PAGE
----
How To Scan Emails For Viruses in 2024 (EASY & SECURE)

Mercy Pilkington Mercy Pilkington

Virus-laden email attachments have been around for decades, but they’re certainly not old news. In fact, millions of computer users around the world use desktop email software instead of browser-based tools such as Gmail. As a result, you’re exposing your operating system to downloads every time you open an email rather than merely viewing it online.

What’s the problem? The risk of opening cybersecurity threats is substantially higher when using them.

Antivirus software that scans attachments for viruses is essential for computer users. Not only can it help you avoid viruses, but by scanning your outbound messages en-route to the mail server, it can prevent spam email or corrupted attachments from going out to your professional or personal networks. This could potentially save your reputation.

Attachment Virus Scanning, Step-by-Step

If you use a desktop email client and want to know how to scan an attachment, here’s what you need to know:

  1. Firstly, navigate to the email containing the attachment that you want to open. To save time, look for a paperclip icon next to the subject line of the message.
  1. Click on the attachment icon in your desktop email software. If you’re using a Microsoft email client such as Windows Live Mail, you can find a context menu at the top of the email. In Mozilla Thunderbird, the email attachment is at the bottom of the reading pane, and the “Save” dialog is on the bottom right-hand side of the screen.
  1. At this point, you should find an entry from the antivirus software in the context menu. If you have not installed a third-party tool and are using Windows, you can select “Scan with Microsoft Security Essentials.” Windows’ built-in virus scanner will check individual files that were attached to the email. Mozilla Thunderbird users can download the file and scan it manually or use an add-on, such as SecondOpinion, which directly integrates virus scanning and runs the file against a number of different antivirus databases.

Once your antivirus scan has finished, you should receive a message either informing you that the attachment is safe or that it was infected and has been securely deleted from your system or moved to a quarantine area.

What Software Should I Use?

For users of desktop email clients, a third-party antivirus is a good idea for real-time protection. While Windows comes with basic antivirus capabilities, they don’t compare to commercial offerings with updated threat databases.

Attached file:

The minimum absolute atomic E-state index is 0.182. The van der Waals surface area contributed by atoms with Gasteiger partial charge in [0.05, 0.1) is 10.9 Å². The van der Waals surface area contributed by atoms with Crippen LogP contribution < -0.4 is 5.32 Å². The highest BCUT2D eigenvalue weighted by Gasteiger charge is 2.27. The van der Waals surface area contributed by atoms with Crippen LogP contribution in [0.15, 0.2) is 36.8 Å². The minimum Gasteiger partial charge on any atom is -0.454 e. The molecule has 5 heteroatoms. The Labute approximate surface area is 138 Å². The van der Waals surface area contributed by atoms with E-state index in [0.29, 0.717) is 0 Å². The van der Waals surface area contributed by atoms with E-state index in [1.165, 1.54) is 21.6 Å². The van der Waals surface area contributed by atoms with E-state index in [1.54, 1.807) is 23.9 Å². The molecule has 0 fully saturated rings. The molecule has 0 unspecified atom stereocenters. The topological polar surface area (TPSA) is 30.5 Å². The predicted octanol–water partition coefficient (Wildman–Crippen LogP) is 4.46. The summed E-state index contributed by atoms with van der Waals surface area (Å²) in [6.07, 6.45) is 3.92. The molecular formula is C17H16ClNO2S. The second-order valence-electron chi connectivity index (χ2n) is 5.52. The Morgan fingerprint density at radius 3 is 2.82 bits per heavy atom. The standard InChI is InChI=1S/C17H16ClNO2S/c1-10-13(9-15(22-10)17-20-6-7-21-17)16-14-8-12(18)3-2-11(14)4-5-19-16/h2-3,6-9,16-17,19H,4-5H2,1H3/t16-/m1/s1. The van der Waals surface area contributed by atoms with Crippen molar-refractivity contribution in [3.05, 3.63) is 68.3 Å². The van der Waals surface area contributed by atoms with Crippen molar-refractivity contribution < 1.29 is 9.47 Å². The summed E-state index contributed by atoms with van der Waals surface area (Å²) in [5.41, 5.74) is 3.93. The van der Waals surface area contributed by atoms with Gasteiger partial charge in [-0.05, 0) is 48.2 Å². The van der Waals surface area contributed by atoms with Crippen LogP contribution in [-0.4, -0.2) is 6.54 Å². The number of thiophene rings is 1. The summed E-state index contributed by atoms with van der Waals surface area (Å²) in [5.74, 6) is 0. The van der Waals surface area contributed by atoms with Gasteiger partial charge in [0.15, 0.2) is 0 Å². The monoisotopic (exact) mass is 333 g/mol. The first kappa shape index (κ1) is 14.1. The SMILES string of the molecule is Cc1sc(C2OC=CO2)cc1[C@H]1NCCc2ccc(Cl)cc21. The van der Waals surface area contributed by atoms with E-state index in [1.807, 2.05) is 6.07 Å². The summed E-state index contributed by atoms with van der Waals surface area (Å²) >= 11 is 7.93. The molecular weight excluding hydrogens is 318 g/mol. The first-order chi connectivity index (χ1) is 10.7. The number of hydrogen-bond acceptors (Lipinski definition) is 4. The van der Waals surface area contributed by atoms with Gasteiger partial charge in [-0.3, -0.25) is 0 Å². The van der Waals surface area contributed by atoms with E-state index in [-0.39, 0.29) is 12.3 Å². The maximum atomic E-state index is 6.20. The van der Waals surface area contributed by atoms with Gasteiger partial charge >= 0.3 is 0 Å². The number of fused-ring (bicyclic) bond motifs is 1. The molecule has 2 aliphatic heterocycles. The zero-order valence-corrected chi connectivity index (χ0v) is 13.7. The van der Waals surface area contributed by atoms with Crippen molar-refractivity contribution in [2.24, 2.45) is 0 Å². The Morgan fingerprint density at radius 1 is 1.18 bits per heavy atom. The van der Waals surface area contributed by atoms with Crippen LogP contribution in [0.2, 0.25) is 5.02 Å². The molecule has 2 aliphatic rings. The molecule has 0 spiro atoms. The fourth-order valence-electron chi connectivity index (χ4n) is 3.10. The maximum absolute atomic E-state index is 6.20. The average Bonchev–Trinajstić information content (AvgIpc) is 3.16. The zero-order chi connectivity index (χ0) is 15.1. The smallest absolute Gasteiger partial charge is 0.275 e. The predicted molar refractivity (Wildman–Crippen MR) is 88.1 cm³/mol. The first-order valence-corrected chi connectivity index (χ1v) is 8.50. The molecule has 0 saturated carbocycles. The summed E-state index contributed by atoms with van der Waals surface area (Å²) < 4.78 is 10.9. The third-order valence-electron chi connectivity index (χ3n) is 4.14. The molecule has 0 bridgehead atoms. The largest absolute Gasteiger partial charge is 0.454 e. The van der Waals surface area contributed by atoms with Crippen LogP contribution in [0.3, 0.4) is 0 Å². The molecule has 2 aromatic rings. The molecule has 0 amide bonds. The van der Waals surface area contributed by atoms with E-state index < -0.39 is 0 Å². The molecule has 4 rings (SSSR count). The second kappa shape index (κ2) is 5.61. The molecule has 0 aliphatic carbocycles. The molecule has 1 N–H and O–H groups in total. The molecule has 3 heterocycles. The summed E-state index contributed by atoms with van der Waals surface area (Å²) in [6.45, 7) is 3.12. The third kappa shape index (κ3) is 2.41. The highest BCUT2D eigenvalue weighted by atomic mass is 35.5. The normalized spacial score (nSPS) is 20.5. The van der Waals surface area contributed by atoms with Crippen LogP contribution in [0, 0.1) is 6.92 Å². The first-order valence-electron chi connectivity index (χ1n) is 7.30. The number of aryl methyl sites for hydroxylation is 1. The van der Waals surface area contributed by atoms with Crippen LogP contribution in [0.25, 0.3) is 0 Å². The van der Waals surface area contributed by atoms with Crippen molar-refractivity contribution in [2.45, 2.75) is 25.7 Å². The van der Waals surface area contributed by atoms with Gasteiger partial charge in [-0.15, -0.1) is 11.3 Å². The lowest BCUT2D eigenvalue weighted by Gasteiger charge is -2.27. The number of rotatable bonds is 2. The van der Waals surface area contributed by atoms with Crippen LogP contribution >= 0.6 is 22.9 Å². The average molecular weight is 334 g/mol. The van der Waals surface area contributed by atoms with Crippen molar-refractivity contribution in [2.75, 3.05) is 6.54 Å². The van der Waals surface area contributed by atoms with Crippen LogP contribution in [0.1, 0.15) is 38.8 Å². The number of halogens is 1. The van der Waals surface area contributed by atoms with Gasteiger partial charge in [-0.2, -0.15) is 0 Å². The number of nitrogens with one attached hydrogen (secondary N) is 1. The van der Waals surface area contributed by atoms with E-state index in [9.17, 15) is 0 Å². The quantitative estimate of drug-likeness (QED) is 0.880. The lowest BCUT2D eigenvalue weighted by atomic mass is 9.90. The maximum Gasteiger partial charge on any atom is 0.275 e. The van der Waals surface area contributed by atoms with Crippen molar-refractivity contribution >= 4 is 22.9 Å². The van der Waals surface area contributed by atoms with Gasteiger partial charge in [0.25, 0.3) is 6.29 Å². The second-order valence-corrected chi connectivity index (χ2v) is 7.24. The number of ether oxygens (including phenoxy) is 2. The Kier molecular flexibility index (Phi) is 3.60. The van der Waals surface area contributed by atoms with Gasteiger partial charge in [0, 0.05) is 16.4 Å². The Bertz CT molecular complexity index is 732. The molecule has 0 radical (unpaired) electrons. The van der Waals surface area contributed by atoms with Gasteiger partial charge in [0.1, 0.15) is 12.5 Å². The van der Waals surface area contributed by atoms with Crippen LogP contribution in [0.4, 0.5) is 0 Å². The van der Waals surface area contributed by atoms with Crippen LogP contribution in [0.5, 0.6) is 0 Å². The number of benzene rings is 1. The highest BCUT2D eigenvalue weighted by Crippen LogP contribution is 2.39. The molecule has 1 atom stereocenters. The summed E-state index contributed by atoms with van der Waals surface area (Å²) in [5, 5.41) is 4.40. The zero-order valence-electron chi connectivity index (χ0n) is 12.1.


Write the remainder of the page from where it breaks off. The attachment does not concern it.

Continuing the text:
Norton: Norton’s products feature two-way scanning of both outbound and inbound email. Norton can also create a Norton AntiSpam folder in supported email clients to direct junk messages away from your inbox.

Comodo: Comodo offers a number of products specifically geared towards improving email security. This includes a free antispam gateway, which uses cloud-based filtering to block spam, phishing emails, and malicious attachments on IMAP and SMTP servers.

Comodo Antivirus for Linux stands out with its integrated mail gateway, a rare email security system that’s compatible with Linux.

AVG: AVG Email Protection features a built-in gateway for securing messages from any third-party email server. The tool also supports scanning encrypted messages—an important bonus for those that use tools like Pretty Good Privacy (PGP) to encrypt and secure their email communications.

Email Scanning Is A Must for Desktop Users

While I love the convenience of browser-based webmail platforms as much as anybody, sometimes it’s simply impossible to beat the power that comes with using a dedicated piece of email software.

Email continues to remain an attractive vector for cybercrooks seeking to introduce viruses and malware programs onto users’ systems through corrupted attachments. Every desktop email user should have an antivirus program with email scanning installed.

About the Author
Mercy Pilkington
Mercy Pilkington
Tech industry writer on AV software, cybercrime, and digital innovation

About the Author

Mercy Pilkington has been a tech industry news writer for nearly ten years. She regularly covers topics such as software, cybercrime, and digital innovation.